The traffic light parties want to legalize cannabis for consumption. Soon, hemp could be freely sold in licensed stores. While the industry is hoping for hefty profits, critics warn of health hazards and false hopes.
Years ago it was about the release of cannabis for medical purposes, now about the planned legalization for consumption: With the plans of the SPD, Greens and FDP, Germany is not only facing a historic step in drug policy. Liberalization should also open a legal mass market for the drug, for which manufacturers are already warming up. The industry senses big business and advertises with potential revenue in the billions for the state in the course of legalization. The police union, on the other hand, warns that illegal trade will only really flourish then.
Since 2017, when cannabis was allowed for medical purposes such as pain relief in the seriously ill, the substance has experienced a boom in Germany. Start-ups have brought out more and more legal lifestyle products such as hemp spreads, hemp seed oils, hemp teas, and influencers are promoting CBD oils. But while in 2017 it was a matter of a few tons of medical cannabis for seriously ill patients, it is now about much larger quantities: Industry experts estimate the market for illegally sold cannabis in Germany at hundreds of tons per year.
Companies have great hopes for good business
The drug is particularly popular with young people: According to data from the Federal Center for Health Education, a good ten percent of 12 to 17-year-olds nationwide have already consumed cannabis, and almost half of 18 to 25-year-olds (46.4 Percent).
According to the coalition agreement, the traffic light parties want to introduce a “controlled distribution of cannabis to adults for consumption in licensed shops”. This would “control the quality, prevent the transfer of contaminated substances and ensure the protection of minors,” it says. In taking this step, the parties also keep a back door open: The planned law should be reviewed after four years for “social effects”.
Companies that already have a license to grow medical cannabis from the state cannabis agency are now hoping for good business: Tilray and Aurora from Canada and the German company Demecan, which has a large production facility in Ebersbach near Dresden. In 2019, the three companies were allowed to grow 2.6 tons of medicinal cannabis annually in this country.
Hemp Association speaks of a “milestone in drug policy”
“We are able to ramp up our production within a short period of time and, in parallel with the medicinal product cannabis, also produce luxury goods,” said Cornelius Maurer, Managing Director of Demecan. He promises a “gigantic growth opportunity”. However, legalization must be closely linked to educational work and the protection of minors, says Maurer. “We need high quality standards in production and controlled delivery.”
Sascha Mielcarek, Managing Director of Tilray Europe, also sees great business opportunities with the liberalization. The company produces tons of medical cannabis in a facility of around 12,000 square meters in Neumünster (Schleswig-Holstein). “This means that our production capacities are nowhere near exhausted,” says Mielcarek. One is “in a position at very short notice” to significantly increase production in Neumünster and to recruit the necessary staff.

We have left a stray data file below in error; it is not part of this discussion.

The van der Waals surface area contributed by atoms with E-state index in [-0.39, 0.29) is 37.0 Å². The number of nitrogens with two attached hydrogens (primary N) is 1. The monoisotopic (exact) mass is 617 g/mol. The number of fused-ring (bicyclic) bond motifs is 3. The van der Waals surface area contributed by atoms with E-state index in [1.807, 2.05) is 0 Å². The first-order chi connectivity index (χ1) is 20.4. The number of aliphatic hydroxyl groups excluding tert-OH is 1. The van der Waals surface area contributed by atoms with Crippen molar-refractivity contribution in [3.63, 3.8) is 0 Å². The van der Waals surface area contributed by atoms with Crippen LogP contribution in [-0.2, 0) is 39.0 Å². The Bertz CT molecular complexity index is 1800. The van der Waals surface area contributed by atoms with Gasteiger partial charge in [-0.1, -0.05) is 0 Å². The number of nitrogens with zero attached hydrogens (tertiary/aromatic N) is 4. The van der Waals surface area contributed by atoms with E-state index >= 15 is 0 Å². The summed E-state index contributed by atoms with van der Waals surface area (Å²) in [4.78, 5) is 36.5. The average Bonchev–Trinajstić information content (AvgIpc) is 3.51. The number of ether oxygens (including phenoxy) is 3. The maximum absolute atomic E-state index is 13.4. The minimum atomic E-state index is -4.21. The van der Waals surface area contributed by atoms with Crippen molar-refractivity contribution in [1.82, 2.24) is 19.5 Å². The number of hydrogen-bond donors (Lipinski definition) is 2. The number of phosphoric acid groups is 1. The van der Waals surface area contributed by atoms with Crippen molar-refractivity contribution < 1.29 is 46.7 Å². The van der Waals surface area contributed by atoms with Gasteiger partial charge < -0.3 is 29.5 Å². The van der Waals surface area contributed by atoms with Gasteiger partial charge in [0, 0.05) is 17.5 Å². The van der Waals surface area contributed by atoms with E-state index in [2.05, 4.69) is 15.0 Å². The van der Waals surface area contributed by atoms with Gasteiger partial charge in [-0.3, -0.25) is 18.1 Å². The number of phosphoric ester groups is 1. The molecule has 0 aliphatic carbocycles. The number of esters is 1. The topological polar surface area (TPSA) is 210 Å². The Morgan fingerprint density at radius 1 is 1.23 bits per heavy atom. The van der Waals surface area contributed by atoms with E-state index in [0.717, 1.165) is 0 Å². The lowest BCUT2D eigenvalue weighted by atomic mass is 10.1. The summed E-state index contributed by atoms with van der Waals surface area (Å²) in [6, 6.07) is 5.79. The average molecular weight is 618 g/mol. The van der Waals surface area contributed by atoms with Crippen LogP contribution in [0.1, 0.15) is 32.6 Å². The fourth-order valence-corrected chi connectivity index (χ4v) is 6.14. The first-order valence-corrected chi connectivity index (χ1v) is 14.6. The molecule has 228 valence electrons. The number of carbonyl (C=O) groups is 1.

Legalization could not only get the drug off the black market, but also bring high revenues to the state, says the German Hemp Association, which speaks of a “milestone in drug policy”. A study by economist Justus Haucap for the association recently said that liberalization through additional tax revenue and social security contributions as well as savings in criminal prosecution and justice would bring the tax authorities a financial advantage of at least 4.7 billion euros per year.
Criticism from the CSU and the police union
A cannabis tax alone would therefore accrue 1.8 billion euros annually to the state. Haucap, who conducts research at Heinrich Heine University in Düsseldorf, expects 27,000 new jobs in the cannabis industry. “The cannabis ban policy has failed and has not been able to curb drug use,” he says. Precisely because cannabis consumption can be harmful to health, the black market should be under state supervision.
Conservative politicians oppose the legalization of cannabis, which can damage brain performance. The Federal Drug Commissioner Daniela Ludwig (CSU) warns of a dam break for drug and addiction policy. The signal that cannabis is socially acceptable is dangerous. It is estimated that almost every tenth cannabis user becomes dependent, according to the drug commissioner’s annual report.
The German Police Union has also expressed criticism. “The profits that trade and the state want to achieve make cannabis considerably more expensive,” said Federal Chairman Rainer Wendt. “The illegal trade in cheaper products will flourish, because only the wealthy can meet their needs in pharmacies, children, young people and low-income earners will continue to run to the dealer around the corner.”
Netherlands as a bad example?
The coalition gives the impression of getting things under control with a cannabis control law, complains Wendt. “That is pure wishful thinking, especially since the federal government is neither responsible for controls nor for the protection of minors.” The example of the Netherlands, which is liberal when it comes to cannabis, has shown that illegal cultivation and trade, import and distribution are being strengthened and criminal gangs can afford violent conflicts over market shares.
The industry association cannabis industry sees it differently.
The coalition agreement is a good basis for reforms, says President Stefan Meyer. “Legalization errors by other countries should be avoided as far as possible in the upcoming processes.”
Source From: Stern